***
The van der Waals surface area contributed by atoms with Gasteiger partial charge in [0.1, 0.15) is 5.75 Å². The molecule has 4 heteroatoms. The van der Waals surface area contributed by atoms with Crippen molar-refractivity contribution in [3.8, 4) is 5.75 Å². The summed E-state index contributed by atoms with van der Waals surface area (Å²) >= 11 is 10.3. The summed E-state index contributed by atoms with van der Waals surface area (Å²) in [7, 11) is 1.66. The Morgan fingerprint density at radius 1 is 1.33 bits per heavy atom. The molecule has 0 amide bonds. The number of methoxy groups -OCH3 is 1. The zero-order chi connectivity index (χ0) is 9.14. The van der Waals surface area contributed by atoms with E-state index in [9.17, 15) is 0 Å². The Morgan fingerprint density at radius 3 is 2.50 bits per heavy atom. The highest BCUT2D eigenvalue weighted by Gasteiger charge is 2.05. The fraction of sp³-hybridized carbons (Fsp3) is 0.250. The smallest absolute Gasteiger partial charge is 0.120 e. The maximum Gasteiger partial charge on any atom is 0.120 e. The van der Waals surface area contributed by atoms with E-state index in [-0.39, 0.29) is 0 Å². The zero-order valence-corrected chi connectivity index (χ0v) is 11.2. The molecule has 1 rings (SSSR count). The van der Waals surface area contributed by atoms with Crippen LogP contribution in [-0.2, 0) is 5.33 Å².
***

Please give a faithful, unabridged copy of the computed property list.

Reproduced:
The van der Waals surface area contributed by atoms with Gasteiger partial charge in [0.1, 0.15) is 5.75 Å². The molecule has 4 heteroatoms. The van der Waals surface area contributed by atoms with Crippen molar-refractivity contribution in [3.8, 4) is 5.75 Å². The summed E-state index contributed by atoms with van der Waals surface area (Å²) >= 11 is 10.3. The summed E-state index contributed by atoms with van der Waals surface area (Å²) in [7, 11) is 1.66. The Morgan fingerprint density at radius 1 is 1.33 bits per heavy atom. The molecule has 0 amide bonds. The number of methoxy groups -OCH3 is 1. The zero-order chi connectivity index (χ0) is 9.14. The van der Waals surface area contributed by atoms with E-state index in [9.17, 15) is 0 Å². The Morgan fingerprint density at radius 3 is 2.50 bits per heavy atom. The highest BCUT2D eigenvalue weighted by Gasteiger charge is 2.05. The fraction of sp³-hybridized carbons (Fsp3) is 0.250. The smallest absolute Gasteiger partial charge is 0.120 e. The maximum Gasteiger partial charge on any atom is 0.120 e. The van der Waals surface area contributed by atoms with E-state index in [-0.39, 0.29) is 0 Å². The zero-order valence-corrected chi connectivity index (χ0v) is 11.2. The molecule has 1 rings (SSSR count). The van der Waals surface area contributed by atoms with Crippen LogP contribution in [-0.2, 0) is 5.33 Å².